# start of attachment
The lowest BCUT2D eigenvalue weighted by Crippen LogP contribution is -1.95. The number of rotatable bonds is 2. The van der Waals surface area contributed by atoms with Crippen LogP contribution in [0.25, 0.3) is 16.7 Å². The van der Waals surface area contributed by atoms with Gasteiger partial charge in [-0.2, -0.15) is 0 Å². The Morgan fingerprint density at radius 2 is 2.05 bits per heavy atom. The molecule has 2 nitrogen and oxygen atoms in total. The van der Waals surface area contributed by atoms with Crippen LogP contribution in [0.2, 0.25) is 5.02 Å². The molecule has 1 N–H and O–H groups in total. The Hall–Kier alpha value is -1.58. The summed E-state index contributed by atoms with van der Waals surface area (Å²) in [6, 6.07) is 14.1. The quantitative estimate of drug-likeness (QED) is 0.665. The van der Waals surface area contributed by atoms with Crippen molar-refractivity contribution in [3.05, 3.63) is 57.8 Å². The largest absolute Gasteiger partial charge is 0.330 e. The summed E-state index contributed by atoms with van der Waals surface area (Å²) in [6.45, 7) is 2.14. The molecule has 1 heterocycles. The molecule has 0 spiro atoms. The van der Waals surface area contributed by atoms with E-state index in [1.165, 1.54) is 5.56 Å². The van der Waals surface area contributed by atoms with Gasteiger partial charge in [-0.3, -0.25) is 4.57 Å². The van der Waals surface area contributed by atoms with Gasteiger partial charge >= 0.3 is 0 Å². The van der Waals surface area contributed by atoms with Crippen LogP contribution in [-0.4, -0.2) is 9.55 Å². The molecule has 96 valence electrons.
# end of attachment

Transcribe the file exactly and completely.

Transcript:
The lowest BCUT2D eigenvalue weighted by Crippen LogP contribution is -1.95. The number of rotatable bonds is 2. The van der Waals surface area contributed by atoms with Crippen LogP contribution in [0.25, 0.3) is 16.7 Å². The van der Waals surface area contributed by atoms with Gasteiger partial charge in [-0.2, -0.15) is 0 Å². The Morgan fingerprint density at radius 2 is 2.05 bits per heavy atom. The molecule has 2 nitrogen and oxygen atoms in total. The van der Waals surface area contributed by atoms with Crippen LogP contribution in [0.2, 0.25) is 5.02 Å². The molecule has 1 N–H and O–H groups in total. The Hall–Kier alpha value is -1.58. The summed E-state index contributed by atoms with van der Waals surface area (Å²) in [6, 6.07) is 14.1. The quantitative estimate of drug-likeness (QED) is 0.665. The van der Waals surface area contributed by atoms with Crippen molar-refractivity contribution in [3.05, 3.63) is 57.8 Å². The largest absolute Gasteiger partial charge is 0.330 e. The summed E-state index contributed by atoms with van der Waals surface area (Å²) in [6.45, 7) is 2.14. The molecule has 1 heterocycles. The molecule has 0 spiro atoms. The van der Waals surface area contributed by atoms with E-state index in [1.165, 1.54) is 5.56 Å². The van der Waals surface area contributed by atoms with Gasteiger partial charge in [-0.3, -0.25) is 4.57 Å². The van der Waals surface area contributed by atoms with Gasteiger partial charge >= 0.3 is 0 Å². The van der Waals surface area contributed by atoms with Crippen LogP contribution in [-0.4, -0.2) is 9.55 Å². The molecule has 96 valence electrons.